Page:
Post Date: August 5th, 2011
My first home was The Door of Hope, a Salvation Army Booth Home in Jersey City New Jersey. My second home, the one that came with a family, was on 30 South Dean Avenue in West Trenton. Three blocks from Junior Three, South Dean was a quiet street with tall mature trees that were old, even in 1951. Tree trunks stood like great pillars on both sides of the street, their branches forming a soft canopy beneath the sky. Families of grey squirrels were everywhere leaping from tree to tree. In front of my house a large root lifted the sidewalk three inches above the ground. Across the street a concrete hitching post still stood but I never did see a horse tied to it. It was from a time long gone and stood as a silent monument to the way things used to be. There was no John Fitch Way. In its place a canal flowed quietly by, a buffer between the Delaware River and the neighborhood. Families of ducks from the log basin, commonly known as the loggy, would often cross in front of my house, defiantly strutting down the street stopping cars and bicycles. There was a strange man who never talked to anyone, always there hard at work, simonizing someone’s car. The Kelnor sisters lived together across the street. I couldn’t understand why they didn’t have children or a family. Family was everything to me. I was born in a place where mothers give their children away. Then others acquire them to raise as their own. It never made sense to me and even today I still don’t comprehend the arrangement we call adoption. It’s a word that inspires distant feelings of incompleteness, and isolation in me. As a child I never knew where I actually belonged.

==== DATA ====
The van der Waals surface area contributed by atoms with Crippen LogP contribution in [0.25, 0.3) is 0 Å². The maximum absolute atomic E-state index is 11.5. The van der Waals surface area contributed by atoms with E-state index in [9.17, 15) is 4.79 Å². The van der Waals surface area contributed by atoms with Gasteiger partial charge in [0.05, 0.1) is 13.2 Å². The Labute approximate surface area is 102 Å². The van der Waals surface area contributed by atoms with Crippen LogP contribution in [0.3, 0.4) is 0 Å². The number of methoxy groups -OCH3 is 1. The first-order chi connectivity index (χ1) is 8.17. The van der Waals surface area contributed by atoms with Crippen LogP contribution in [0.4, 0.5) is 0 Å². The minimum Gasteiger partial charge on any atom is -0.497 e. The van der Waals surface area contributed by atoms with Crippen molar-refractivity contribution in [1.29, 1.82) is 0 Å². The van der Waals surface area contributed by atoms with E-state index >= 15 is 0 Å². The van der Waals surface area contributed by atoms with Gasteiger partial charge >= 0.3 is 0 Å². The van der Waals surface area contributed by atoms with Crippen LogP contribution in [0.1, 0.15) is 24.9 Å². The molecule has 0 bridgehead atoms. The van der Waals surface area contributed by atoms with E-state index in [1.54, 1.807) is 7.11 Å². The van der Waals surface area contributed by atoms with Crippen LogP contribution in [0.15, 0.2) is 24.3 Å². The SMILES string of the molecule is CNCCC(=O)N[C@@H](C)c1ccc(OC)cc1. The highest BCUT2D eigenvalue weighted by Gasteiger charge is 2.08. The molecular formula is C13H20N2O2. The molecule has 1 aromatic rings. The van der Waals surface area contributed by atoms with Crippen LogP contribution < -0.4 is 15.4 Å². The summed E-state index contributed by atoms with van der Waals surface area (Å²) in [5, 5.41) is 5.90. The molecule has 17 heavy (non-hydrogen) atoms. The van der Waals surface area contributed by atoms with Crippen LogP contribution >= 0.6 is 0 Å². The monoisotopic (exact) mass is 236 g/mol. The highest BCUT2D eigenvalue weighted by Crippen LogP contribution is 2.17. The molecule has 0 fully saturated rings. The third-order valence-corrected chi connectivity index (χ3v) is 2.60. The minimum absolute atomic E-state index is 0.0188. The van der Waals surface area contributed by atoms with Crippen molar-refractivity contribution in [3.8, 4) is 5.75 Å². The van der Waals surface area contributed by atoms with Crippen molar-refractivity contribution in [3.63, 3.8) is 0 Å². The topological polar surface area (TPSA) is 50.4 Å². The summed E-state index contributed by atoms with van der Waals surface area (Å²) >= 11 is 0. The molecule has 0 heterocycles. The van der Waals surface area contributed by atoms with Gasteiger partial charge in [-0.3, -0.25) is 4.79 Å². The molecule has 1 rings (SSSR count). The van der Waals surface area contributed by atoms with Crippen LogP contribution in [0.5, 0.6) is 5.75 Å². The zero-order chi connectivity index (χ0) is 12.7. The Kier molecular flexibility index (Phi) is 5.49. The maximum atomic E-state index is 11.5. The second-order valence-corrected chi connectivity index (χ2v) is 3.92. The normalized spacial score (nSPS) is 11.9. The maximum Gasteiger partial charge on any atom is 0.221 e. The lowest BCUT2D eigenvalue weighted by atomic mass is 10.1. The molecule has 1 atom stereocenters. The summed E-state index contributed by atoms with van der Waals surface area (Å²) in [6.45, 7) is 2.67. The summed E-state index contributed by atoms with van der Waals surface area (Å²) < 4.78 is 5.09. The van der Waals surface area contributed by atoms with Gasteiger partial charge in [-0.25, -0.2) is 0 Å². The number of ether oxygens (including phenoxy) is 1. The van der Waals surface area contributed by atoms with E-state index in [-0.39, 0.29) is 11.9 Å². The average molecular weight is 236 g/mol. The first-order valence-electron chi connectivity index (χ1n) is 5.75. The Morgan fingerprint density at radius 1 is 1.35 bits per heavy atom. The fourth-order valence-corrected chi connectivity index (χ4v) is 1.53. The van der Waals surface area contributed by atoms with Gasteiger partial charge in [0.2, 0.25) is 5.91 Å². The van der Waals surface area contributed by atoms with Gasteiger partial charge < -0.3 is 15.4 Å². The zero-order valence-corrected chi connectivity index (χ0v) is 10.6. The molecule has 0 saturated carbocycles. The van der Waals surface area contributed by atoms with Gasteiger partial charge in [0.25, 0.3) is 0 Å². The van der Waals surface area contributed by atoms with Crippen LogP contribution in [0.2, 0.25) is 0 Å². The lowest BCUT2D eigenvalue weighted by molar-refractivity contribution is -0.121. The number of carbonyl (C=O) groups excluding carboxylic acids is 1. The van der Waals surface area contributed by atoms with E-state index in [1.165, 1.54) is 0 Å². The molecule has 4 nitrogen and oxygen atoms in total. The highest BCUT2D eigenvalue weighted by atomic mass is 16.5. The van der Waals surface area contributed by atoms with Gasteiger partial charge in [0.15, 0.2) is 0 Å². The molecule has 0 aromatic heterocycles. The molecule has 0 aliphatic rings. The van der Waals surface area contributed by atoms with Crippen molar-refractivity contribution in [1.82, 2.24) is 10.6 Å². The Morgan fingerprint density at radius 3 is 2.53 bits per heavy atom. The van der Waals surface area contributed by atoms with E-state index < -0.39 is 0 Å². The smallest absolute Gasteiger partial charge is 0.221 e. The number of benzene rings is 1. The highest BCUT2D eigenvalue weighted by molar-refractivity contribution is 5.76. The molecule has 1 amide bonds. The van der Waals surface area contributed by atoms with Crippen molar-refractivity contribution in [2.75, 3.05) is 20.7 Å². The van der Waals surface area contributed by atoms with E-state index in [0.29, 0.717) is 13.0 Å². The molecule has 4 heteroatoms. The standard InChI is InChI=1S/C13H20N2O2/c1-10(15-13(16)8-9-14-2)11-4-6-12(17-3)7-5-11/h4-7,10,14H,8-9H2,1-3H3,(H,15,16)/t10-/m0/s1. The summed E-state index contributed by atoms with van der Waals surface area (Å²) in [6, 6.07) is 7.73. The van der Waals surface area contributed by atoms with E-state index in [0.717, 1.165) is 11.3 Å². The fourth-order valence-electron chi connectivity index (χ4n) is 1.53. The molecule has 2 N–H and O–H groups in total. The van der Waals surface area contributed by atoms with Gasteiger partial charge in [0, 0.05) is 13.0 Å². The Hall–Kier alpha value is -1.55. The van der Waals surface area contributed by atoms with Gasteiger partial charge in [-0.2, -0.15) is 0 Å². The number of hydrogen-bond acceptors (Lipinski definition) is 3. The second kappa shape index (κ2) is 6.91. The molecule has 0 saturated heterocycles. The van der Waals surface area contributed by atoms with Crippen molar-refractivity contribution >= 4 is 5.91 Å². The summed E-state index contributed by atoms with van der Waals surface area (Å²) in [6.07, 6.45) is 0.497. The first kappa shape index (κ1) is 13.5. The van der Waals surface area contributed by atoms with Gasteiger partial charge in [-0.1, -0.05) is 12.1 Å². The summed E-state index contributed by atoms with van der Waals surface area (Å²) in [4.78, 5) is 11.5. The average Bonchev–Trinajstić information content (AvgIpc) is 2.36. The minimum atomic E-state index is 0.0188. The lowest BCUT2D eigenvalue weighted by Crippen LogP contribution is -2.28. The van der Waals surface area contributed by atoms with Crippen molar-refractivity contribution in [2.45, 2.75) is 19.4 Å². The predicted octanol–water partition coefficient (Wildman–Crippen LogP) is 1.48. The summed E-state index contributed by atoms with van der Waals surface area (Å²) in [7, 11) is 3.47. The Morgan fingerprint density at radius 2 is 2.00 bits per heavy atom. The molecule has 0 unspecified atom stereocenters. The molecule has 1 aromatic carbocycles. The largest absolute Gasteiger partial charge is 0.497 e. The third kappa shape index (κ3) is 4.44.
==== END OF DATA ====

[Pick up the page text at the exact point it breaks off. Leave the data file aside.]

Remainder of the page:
One of the first rituals of my life was the dreaded hair cut. I would go in looking one way and emerge looking vastly different. I also had to sit still for twenty minutes and that was damn near impossible for a ten year old boy. In spite of the instinctive dread, I found myself looking forward to my mother’s mandated barber shop visits. I would walk down West State in the direction of Sanhican drive. The street seemed to fork just past the Acme on my right. I passed the Sanhican Deli, and Roberts Hobby Shop. Next to that was the beauty parlor with women and their blue hair. It was beyond my comprehension. Next to the barber shop there was a store owned by Eddie the shoemaker. I always saw Eddie before I went in for my haircut. He always seemed to be out in front talking to someone. Eddie had arms like a prize fighter, a loud deep voice and a big smile that never left his face. I was afraid to talk to Eddie but his presence always made me feel safe. With a keen eye on Eddie I would open the noisy door to John and Steve’s Barber Shop. Stepping through that door brought me upon a whole new world. There was hair on the floor, loud talk, laughing, and only men were ever in here. The shop was owned by Steve Brown and his son John. They always wore grey dress pants with a sharp crease, a black belt, and a pressed white shirt. It never mattered what John and Steve were doing at the moment I walked in. They would stop, and together, both would loudly announce me, “Hey its big Bobby, big Bob, take seat, and we’ll be right with you.” To a child who had been given up by his natural mother and family, they made me feel like the most important person in the world. I always felt like a shadow and in that moment they made me feel real.